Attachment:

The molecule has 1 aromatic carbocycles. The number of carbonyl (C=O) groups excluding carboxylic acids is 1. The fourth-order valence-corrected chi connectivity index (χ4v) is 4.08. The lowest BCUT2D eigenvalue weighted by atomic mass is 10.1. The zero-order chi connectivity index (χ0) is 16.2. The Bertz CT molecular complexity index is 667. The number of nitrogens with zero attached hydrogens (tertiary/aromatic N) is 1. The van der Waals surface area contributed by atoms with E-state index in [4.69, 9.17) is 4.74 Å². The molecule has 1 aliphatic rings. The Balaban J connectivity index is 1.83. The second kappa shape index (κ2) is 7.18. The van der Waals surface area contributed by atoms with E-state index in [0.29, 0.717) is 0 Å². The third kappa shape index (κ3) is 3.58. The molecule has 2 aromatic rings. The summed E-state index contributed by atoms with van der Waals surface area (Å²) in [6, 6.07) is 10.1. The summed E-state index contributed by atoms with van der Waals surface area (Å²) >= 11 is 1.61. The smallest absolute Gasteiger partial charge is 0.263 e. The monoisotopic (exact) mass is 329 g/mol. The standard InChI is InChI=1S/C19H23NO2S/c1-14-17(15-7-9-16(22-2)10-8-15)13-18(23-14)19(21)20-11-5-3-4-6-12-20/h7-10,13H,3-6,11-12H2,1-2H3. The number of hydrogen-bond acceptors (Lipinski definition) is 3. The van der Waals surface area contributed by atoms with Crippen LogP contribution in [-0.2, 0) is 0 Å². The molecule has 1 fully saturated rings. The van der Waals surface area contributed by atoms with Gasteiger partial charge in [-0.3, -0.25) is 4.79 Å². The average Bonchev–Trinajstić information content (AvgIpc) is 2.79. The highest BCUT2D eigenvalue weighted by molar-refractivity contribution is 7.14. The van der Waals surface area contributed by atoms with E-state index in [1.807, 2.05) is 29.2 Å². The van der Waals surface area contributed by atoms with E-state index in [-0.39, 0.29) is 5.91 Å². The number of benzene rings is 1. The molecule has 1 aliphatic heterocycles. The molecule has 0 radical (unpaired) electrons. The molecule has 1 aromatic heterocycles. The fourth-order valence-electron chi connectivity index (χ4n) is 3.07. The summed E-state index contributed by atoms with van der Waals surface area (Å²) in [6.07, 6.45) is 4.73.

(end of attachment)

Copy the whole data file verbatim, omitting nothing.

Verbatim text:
The molecule has 1 aromatic carbocycles. The number of carbonyl (C=O) groups excluding carboxylic acids is 1. The fourth-order valence-corrected chi connectivity index (χ4v) is 4.08. The lowest BCUT2D eigenvalue weighted by atomic mass is 10.1. The zero-order chi connectivity index (χ0) is 16.2. The Bertz CT molecular complexity index is 667. The number of nitrogens with zero attached hydrogens (tertiary/aromatic N) is 1. The van der Waals surface area contributed by atoms with E-state index in [4.69, 9.17) is 4.74 Å². The molecule has 1 aliphatic rings. The Balaban J connectivity index is 1.83. The second kappa shape index (κ2) is 7.18. The van der Waals surface area contributed by atoms with E-state index in [0.29, 0.717) is 0 Å². The third kappa shape index (κ3) is 3.58. The molecule has 2 aromatic rings. The summed E-state index contributed by atoms with van der Waals surface area (Å²) in [6, 6.07) is 10.1. The summed E-state index contributed by atoms with van der Waals surface area (Å²) >= 11 is 1.61. The smallest absolute Gasteiger partial charge is 0.263 e. The monoisotopic (exact) mass is 329 g/mol. The standard InChI is InChI=1S/C19H23NO2S/c1-14-17(15-7-9-16(22-2)10-8-15)13-18(23-14)19(21)20-11-5-3-4-6-12-20/h7-10,13H,3-6,11-12H2,1-2H3. The number of hydrogen-bond acceptors (Lipinski definition) is 3. The van der Waals surface area contributed by atoms with Crippen LogP contribution in [-0.2, 0) is 0 Å². The molecule has 1 fully saturated rings. The van der Waals surface area contributed by atoms with Gasteiger partial charge in [-0.3, -0.25) is 4.79 Å². The average Bonchev–Trinajstić information content (AvgIpc) is 2.79. The highest BCUT2D eigenvalue weighted by molar-refractivity contribution is 7.14. The van der Waals surface area contributed by atoms with E-state index in [1.807, 2.05) is 29.2 Å². The van der Waals surface area contributed by atoms with E-state index in [-0.39, 0.29) is 5.91 Å². The number of benzene rings is 1. The molecule has 1 aliphatic heterocycles. The molecule has 0 radical (unpaired) electrons. The molecule has 1 aromatic heterocycles. The fourth-order valence-electron chi connectivity index (χ4n) is 3.07. The summed E-state index contributed by atoms with van der Waals surface area (Å²) in [6.07, 6.45) is 4.73.